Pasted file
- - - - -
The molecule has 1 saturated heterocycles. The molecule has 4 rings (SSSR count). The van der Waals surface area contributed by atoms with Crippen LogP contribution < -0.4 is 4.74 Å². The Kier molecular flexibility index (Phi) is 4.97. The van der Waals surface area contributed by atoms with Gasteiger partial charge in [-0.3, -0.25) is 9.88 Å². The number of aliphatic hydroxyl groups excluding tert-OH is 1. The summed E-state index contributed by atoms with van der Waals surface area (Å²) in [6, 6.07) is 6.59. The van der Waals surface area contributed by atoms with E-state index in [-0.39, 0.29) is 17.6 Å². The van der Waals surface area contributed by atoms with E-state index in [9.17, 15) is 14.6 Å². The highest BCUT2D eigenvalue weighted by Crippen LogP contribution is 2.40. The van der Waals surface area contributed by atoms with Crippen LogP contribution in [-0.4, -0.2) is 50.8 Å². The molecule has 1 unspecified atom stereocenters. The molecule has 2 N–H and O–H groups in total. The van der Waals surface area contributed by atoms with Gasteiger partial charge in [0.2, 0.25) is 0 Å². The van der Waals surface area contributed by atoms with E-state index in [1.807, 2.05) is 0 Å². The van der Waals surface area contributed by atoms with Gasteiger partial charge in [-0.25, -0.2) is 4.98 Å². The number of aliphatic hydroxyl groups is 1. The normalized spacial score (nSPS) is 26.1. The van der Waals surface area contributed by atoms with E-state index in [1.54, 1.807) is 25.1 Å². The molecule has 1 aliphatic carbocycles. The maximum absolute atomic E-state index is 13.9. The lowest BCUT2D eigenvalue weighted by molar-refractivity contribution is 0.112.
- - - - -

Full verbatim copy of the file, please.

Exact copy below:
The molecule has 1 saturated heterocycles. The molecule has 4 rings (SSSR count). The van der Waals surface area contributed by atoms with Crippen LogP contribution < -0.4 is 4.74 Å². The Kier molecular flexibility index (Phi) is 4.97. The van der Waals surface area contributed by atoms with Gasteiger partial charge in [-0.3, -0.25) is 9.88 Å². The number of aliphatic hydroxyl groups excluding tert-OH is 1. The summed E-state index contributed by atoms with van der Waals surface area (Å²) in [6, 6.07) is 6.59. The van der Waals surface area contributed by atoms with E-state index in [-0.39, 0.29) is 17.6 Å². The van der Waals surface area contributed by atoms with E-state index in [9.17, 15) is 14.6 Å². The highest BCUT2D eigenvalue weighted by Crippen LogP contribution is 2.40. The van der Waals surface area contributed by atoms with Crippen LogP contribution in [-0.4, -0.2) is 50.8 Å². The molecule has 1 unspecified atom stereocenters. The molecule has 2 N–H and O–H groups in total. The van der Waals surface area contributed by atoms with Gasteiger partial charge in [0.2, 0.25) is 0 Å². The van der Waals surface area contributed by atoms with E-state index in [1.807, 2.05) is 0 Å². The van der Waals surface area contributed by atoms with Gasteiger partial charge in [-0.25, -0.2) is 4.98 Å². The number of aliphatic hydroxyl groups is 1. The normalized spacial score (nSPS) is 26.1. The van der Waals surface area contributed by atoms with E-state index in [1.54, 1.807) is 25.1 Å². The molecule has 1 aliphatic carbocycles. The maximum absolute atomic E-state index is 13.9. The lowest BCUT2D eigenvalue weighted by molar-refractivity contribution is 0.112.